The first step in this process is to define the interactions you want to track. This step gives you clarity on the data you are working with. Interactions come in all different forms: clicking a CTA, time spent on a specific page of your website, opening an email, signing up for a newsletter, or the amount of times a user visits your site in a day. If this seems daunting, ask yourself: Who are you trying to reach? What do they need? And what are the best ways to reach them?You could also consider: Where do you see drop-offs in your funnel reports? Or where does engagement decline in the customer journey?Pro tip: Pay attention to areas where there might be significant discrepancies in conversion rates and also to the points where your conversion rates are lowest.A part of defining the interactions you want to track is analyzing the available data. Perhaps your CRM already builds reports about your most visited landing pages and where those visitors are coming from — leverage the data that’s already accessible to you. Audit your data and collection process. Ask yourself: What are you tracking and why? Conversely, ask yourself: What are you not tracking and why?For example, you may know the general demographics of your audience, like the location of the people who are accessing your website. That’s a good starting point. You might even have information on the kinds of devices most used in the areas your customers live. Instead of inferring from general data, consider obtaining specific data. If part of your marketing strategy involves a lot of image-based content, begin tracking the types of devices your customers use to view your site. That data helps you design images that render optimally on their screens.As an inbound marketer, you are trying to determine what your customers need. As you discern what to track, you can anchor yourself in metrics that will assist you in being more helpful to your customer.

Implement Tracking

The second step in this process is to implement tracking. Knowing what you want to track is not enough. You have to put it into action. Depending on what you have decided to track, find appropriate tools to mine the information you need.If you’re tracking email marketing, run reports on CTA interactions and open-rates. A word of caution: The iOS15 update prevents people from accessing open-rate information as they did previously. However, by segmenting your customers into Apple users and non-Apple users, and analyzing the open-rates of your non-Apple users, you will gain accurate open-rate information. If you’re tracking your social channels, consider tools like SproutSocial, BuzzSumo, TapInfluence, or the social analytics tools in HubSpot’s Marketing Hub. If you’re invested in understanding the way your customers behave after they land on specific pages of your website, consider using Hotjar to track heatmaps.There are a myriad of web analytics tools. Fortunately, that means there is one that will best support you in determining the interactions to track which is also the first step in our process. If you notice your greatest pain point is converting visitors on your website into leads, Google Analytics might be a helpful tool in gaining more insight. If you’re actually more interested in tracking customer intent, Google Search Central might be the tool you enlist. If you have high engagement on your business’s Facebook page, Facebook’s Insights tool might be the most direct way toward useful data. SimilarWeb is software that helps you gain insight on other sites your visitors are also frequenting, and HubSpot has a built-in traffic analytics tool that can sync up to your website. As you navigate all the possible tools, don’t lose track of what you’re trying to measure. As an inbound marketer you can’t be everywhere, so it’s important to clearly define the spaces you need to be in to get the most relevant data.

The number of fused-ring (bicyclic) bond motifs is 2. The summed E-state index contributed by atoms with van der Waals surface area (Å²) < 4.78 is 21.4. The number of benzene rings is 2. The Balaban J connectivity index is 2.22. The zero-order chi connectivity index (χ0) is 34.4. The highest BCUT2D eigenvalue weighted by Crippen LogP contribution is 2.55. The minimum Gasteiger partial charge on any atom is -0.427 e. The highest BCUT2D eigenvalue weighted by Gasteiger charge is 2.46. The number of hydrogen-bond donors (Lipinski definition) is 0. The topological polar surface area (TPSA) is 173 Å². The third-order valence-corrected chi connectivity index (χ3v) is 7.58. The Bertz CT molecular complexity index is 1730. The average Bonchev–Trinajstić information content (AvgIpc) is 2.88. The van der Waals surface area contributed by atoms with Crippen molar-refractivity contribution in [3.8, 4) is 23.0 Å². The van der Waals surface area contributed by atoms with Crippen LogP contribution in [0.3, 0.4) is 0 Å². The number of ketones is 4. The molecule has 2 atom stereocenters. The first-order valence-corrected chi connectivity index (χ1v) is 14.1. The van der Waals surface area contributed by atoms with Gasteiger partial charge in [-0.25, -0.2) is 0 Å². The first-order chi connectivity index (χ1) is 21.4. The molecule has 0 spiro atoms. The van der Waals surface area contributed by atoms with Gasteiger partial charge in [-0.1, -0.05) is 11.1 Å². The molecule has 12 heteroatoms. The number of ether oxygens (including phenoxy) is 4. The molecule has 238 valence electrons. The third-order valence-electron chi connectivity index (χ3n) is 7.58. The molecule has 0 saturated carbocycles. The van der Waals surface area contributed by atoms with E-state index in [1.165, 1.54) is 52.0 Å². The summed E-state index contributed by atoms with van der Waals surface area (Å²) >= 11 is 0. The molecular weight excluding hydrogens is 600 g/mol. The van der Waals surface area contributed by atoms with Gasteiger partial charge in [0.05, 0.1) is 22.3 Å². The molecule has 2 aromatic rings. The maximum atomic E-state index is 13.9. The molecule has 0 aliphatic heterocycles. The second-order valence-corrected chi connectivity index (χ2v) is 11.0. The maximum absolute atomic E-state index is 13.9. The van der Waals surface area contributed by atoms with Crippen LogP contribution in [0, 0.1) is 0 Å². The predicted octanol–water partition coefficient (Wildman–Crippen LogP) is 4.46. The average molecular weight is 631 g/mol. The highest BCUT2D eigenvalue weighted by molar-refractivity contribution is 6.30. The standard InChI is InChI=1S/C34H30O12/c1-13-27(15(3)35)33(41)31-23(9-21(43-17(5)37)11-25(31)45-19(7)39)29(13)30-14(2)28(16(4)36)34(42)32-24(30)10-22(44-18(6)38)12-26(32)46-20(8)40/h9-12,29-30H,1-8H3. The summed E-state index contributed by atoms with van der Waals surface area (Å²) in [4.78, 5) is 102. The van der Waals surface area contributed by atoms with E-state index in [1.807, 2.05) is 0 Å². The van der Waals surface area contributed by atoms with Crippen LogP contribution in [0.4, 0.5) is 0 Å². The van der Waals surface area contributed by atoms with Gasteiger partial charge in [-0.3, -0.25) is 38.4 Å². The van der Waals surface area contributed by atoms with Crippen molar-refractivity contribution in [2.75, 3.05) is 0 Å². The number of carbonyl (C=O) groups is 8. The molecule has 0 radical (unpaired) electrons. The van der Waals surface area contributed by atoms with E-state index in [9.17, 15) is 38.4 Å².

Analyze and Report on Website Behavior

After you’ve implemented tracking, your next step is to analyze and report how people are behaving on your website. This step is about making sense of the data you’ve attained. What is the story behind the data? Understanding and organizing your data is how you will be able to use it well later.For example, let’s say you notice high traffic from a product-based blog post, you might pull a report that lists all the people who have visited this post. You might also analyze the heat map to see where people are spending the most time. In this step, you’ll want to notice spikes or dips in specific behaviors and quantify them.Do people seem to hover over the section that has product specs? Or are they scrolling to the bottom of the page to inspect your CTA? If your data shows many of  your visitors spending significant time on your post without converting to customers, explore enlisting smart content to further nurture these contacts into leads.